After six days Zimbardo’s experiment was assigned to set to close due to continuing violence and growing insanity.  David Rosenhan (A colleague of Zimbardo) states, “…Once a sane person (pretending to be insane) gets labeled as insane and committed to a mental hospital, it is the label that is the reality which is treated and not the person” (742).  Furthermore, previous to Zimbardo, personnel from Illinois role-played mental patients and staff in a weekend simulation of a mental ward. Soon after the start, the mock mental patients started to show signs of uncontrollable weeping, depression and hostility to further confirm the belief that the environment makes the person.

In several years prior to Zimbardo in the 1950s an experiment by Solomon E. Asch, a psychologist at Rutgers University, was conducted about opinions and social pressure. He showed a group of seven to nine college students’ cards with lines on it. One with one line and the second with a set of lines, the objective was to match the card with one line to a line on the second card. You would think simple but after several trials Asch began to change the responses. In one variation one person was varied to fifteen others. The subject was supposed to pick the right line while the others chose otherwise. When one said different than the correct answer the subject was swayed little, when two said different the subject accepted the wrong answer 13.6 of the time. When three claimed that the wrong answer was the right one the subject’s lack of choice turned to 31.8 percent (Asch 728-29). How could one individual accept a wrong answer even if the physical proof says otherwise? You can obviously see that one line is longer or shorter than another. Peer pressure plays a great role in a person’s decision; not very many individuals’ wants to be the “odd ball” in a whole group. One wants to be no different than the person next to him, this influences styles and thought processes from culture to culture—which makes humans unique. But every once and a while one person stands up from the social norms and demands change. This person becomes great in the eyes of his fellow people, isn’t this what we all want to become? Then why do majority of us in every day society act like everything is just a cookie cut to another?

Lastly In an experiment in 1963, Stanely Milgram (a Yale psychologist) wanted to know what motivated the Nazis to go so far to inflict pain on another person with desire to commit genocide. The experiment consists of three people the teacher (who gives a electric shock), the learner (The person who receives the shock) and the experimenter. The learner is set into an electric chair and is read a list of word pairs and he will be tested on the second pair. If the learner creates an error he will be electrocuted from small to increasing intensity. The catch is the learner receives no shock and the experiment is to see how far an individual would go when he is ordered to inflict increasing pain another individual. Milgram predicted that about six percent of the teachers would go full distance (Milgram 696). On the first trial the teacher asks periodically if she should continue, the experimenter says yes. As soon as she reached 210 volts of electricity she had no longer a desire to continue the experiment and left.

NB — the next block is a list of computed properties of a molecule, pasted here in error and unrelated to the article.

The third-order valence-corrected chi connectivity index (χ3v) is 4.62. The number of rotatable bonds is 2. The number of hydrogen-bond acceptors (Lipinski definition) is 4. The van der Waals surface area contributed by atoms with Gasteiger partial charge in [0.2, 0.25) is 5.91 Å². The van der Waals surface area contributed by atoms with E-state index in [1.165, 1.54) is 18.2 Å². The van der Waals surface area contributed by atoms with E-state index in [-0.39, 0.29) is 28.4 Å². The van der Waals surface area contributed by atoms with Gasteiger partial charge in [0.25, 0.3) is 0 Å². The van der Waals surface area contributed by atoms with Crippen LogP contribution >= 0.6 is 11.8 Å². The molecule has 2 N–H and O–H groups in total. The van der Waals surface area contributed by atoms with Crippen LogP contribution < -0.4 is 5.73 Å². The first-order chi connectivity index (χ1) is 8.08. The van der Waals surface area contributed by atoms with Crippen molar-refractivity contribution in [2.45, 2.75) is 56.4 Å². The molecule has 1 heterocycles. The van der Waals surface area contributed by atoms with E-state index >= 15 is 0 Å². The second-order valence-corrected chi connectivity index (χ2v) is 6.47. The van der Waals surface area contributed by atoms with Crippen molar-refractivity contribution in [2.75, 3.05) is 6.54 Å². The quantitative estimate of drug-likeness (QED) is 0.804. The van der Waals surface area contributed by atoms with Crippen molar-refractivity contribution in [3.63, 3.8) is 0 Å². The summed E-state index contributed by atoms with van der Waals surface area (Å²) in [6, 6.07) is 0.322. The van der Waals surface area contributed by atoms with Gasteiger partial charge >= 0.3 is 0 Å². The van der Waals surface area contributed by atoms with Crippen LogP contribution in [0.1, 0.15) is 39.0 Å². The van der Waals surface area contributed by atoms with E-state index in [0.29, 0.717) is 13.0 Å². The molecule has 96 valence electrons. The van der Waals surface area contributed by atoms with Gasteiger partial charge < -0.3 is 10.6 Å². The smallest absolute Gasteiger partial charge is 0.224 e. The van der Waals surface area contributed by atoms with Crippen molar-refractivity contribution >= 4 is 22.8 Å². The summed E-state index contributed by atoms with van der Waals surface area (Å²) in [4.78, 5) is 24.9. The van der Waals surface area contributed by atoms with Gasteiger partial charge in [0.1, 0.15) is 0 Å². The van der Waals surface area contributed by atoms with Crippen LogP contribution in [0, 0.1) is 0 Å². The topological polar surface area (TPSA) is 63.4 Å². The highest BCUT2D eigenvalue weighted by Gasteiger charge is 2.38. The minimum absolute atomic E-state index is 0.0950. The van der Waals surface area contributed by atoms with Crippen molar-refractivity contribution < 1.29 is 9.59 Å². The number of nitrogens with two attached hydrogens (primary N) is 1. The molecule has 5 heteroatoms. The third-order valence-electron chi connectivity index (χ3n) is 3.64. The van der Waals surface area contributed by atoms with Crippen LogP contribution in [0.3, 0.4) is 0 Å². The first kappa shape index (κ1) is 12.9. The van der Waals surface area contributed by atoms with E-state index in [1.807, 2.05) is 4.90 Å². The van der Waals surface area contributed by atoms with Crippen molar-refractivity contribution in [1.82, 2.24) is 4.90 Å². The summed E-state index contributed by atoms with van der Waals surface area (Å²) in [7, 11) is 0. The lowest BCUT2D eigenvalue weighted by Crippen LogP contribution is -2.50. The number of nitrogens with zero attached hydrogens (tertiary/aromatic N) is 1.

After a while Milgram found that his predictions were wrong. Out of all of his subjects twenty-five of the forty teachers actually obeyed the experimenter all the way. When the experimenter accepted all responsibility of what happened to the learner the teacher. “The essence of obedience is that a person comes to view himself as the instrument for carrying out another person’s wishes, and he therefore no longer regards himself as responsible for his actions” (702).  A person feels no anguish for another when he accepts that he will get no punishment for his doings. So does this motivate serial killers to do all they can because they fear no punishment in the future? This may be so because serial killers seem to be emotionless including the sense of fear.

When do we as individuals stop obeying what we are given and told and actually think for ourselves? When do we have enough self control to have a voice for ourselves but also are above anarchy? Individuals show obedience and disobedience every day to break social norms and to do anything for their own self gratification all this is motivated by organizations, famous figures, your god, your peers and anything else that can surround you in everyday society. Ever since we were born we are blocks ready to be molded from the day you take your first breath to the day you lay six feet below. Forces of an unforeseen nature attack us everyday and choose to change our morals and how we view things. Humanity as we know it is getting more and more vulnerable to this force everyday, how will you be changed?

Asch, Solomon E. “Opinions and Social Pressure.” Beherns and Rosen 683-87.
Beherns, Lorence and Leonard J. Rosen, Eds. Writing and Reading Across the Curriculum. 11th Ed. New York: Longman, 2011. Print.
Gore, Tipper. “Hate, Rape and Rap.” The Washington Post 8 Jan 1990: A15.
Ice T. Cop Killer.
Milgram, Stanley “The Perils of Obedience.” Beherns and Rosen 692-704.

Remember me

No comments:

Post a Comment